Health Protection in a Shrinking World

David J. SencerDirector, National Communicable Disease Center, Atlanta, Georgia 30333

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Not long ago, I received a telephone call from a physician in Cleveland, Ohio, who had been referred to NCDC by his local health department. He thought he had a patient who had South African tick typhus fever. I replied that I would not know the difference between South African tick typhus fever and tsutsugamushi fever. He promptly told me that they were very similar. The physician had been in the Navy in the South Pacific during World War II and had had opportunity to observe and manage tsutsugamushi fever. His patient had returned 10 days previously from a safari in Kenya and had developed lymphadenopathy, eschar, and fever.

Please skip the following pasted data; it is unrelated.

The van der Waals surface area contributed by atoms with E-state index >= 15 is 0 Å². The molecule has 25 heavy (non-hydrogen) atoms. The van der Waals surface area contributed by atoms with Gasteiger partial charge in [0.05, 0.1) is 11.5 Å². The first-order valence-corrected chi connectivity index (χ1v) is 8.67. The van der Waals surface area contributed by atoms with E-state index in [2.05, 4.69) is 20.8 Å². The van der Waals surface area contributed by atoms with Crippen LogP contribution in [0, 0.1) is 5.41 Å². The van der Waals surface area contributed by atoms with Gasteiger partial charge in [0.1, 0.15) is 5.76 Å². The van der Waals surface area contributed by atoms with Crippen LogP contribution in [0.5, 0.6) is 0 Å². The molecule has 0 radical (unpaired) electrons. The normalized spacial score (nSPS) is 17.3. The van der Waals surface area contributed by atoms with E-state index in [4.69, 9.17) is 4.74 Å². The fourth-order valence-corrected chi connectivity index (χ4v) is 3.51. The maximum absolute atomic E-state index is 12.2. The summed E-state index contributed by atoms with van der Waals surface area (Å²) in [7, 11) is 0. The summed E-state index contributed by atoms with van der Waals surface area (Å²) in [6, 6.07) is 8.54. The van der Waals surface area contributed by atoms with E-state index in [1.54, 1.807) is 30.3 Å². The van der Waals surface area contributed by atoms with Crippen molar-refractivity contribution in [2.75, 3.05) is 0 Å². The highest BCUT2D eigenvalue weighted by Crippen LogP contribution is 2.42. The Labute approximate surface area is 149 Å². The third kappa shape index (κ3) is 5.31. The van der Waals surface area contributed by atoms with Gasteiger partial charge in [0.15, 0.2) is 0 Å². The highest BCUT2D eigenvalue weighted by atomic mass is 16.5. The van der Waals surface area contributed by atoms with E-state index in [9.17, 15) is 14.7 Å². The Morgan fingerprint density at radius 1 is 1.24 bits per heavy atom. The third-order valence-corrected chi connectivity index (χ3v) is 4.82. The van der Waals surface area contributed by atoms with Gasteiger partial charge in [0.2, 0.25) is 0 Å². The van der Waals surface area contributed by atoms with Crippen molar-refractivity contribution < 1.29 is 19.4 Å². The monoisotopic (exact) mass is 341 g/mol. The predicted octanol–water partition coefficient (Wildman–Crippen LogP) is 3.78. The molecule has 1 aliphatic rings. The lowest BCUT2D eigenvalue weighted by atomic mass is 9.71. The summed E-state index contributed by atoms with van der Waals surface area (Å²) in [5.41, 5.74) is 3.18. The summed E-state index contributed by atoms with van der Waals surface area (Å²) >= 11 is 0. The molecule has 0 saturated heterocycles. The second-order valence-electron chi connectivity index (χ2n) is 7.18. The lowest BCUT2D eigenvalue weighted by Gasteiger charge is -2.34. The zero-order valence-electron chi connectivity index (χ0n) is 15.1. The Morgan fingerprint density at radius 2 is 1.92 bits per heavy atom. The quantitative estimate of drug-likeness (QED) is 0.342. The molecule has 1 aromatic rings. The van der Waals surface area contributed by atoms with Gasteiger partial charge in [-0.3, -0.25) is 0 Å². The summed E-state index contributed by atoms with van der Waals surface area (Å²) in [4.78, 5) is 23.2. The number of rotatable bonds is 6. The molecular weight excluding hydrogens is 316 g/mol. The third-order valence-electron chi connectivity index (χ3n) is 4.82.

If the Presidential Address of last year did not indicate to this group the shrinking nature of this world, certainly this story should. With today's transportation, with today's dispersion of people—military, Peace Corps, technicians, travelers—the “fortress mentality” that perpetuates stringent quarantine activities can no longer exist.